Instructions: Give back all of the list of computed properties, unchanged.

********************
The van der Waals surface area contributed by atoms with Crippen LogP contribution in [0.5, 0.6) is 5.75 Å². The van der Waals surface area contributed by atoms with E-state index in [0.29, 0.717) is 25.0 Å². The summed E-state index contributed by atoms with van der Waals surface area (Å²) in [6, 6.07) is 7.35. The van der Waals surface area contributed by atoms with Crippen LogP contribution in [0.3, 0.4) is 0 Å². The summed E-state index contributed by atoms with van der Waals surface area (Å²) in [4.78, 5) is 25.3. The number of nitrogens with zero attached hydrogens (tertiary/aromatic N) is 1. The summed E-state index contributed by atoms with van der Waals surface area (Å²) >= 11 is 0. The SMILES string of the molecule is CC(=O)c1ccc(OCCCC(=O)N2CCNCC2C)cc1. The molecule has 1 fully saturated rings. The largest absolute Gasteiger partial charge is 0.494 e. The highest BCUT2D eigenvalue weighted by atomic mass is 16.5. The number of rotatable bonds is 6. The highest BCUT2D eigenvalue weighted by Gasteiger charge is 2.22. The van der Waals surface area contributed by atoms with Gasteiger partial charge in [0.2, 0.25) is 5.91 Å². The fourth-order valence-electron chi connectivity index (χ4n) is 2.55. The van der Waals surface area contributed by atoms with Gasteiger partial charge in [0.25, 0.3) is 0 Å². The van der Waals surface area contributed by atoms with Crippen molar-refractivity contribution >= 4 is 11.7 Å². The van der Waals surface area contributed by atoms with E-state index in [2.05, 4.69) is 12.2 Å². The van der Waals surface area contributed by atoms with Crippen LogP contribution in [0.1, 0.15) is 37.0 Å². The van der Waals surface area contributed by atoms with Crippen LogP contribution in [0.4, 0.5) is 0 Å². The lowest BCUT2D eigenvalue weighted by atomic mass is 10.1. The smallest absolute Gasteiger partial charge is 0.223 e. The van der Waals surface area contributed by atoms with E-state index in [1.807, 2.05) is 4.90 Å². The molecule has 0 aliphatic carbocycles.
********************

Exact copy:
The van der Waals surface area contributed by atoms with Crippen LogP contribution in [0.5, 0.6) is 5.75 Å². The van der Waals surface area contributed by atoms with E-state index in [0.29, 0.717) is 25.0 Å². The summed E-state index contributed by atoms with van der Waals surface area (Å²) in [6, 6.07) is 7.35. The van der Waals surface area contributed by atoms with Crippen LogP contribution in [0.3, 0.4) is 0 Å². The summed E-state index contributed by atoms with van der Waals surface area (Å²) in [4.78, 5) is 25.3. The number of nitrogens with zero attached hydrogens (tertiary/aromatic N) is 1. The summed E-state index contributed by atoms with van der Waals surface area (Å²) >= 11 is 0. The SMILES string of the molecule is CC(=O)c1ccc(OCCCC(=O)N2CCNCC2C)cc1. The molecule has 1 fully saturated rings. The largest absolute Gasteiger partial charge is 0.494 e. The highest BCUT2D eigenvalue weighted by atomic mass is 16.5. The number of rotatable bonds is 6. The highest BCUT2D eigenvalue weighted by Gasteiger charge is 2.22. The van der Waals surface area contributed by atoms with Gasteiger partial charge in [0.2, 0.25) is 5.91 Å². The fourth-order valence-electron chi connectivity index (χ4n) is 2.55. The van der Waals surface area contributed by atoms with Gasteiger partial charge in [0.25, 0.3) is 0 Å². The van der Waals surface area contributed by atoms with Crippen molar-refractivity contribution >= 4 is 11.7 Å². The van der Waals surface area contributed by atoms with E-state index in [2.05, 4.69) is 12.2 Å². The van der Waals surface area contributed by atoms with Crippen LogP contribution in [0.1, 0.15) is 37.0 Å². The van der Waals surface area contributed by atoms with Crippen LogP contribution in [0.4, 0.5) is 0 Å². The lowest BCUT2D eigenvalue weighted by atomic mass is 10.1. The smallest absolute Gasteiger partial charge is 0.223 e. The van der Waals surface area contributed by atoms with E-state index in [1.807, 2.05) is 4.90 Å². The molecule has 0 aliphatic carbocycles.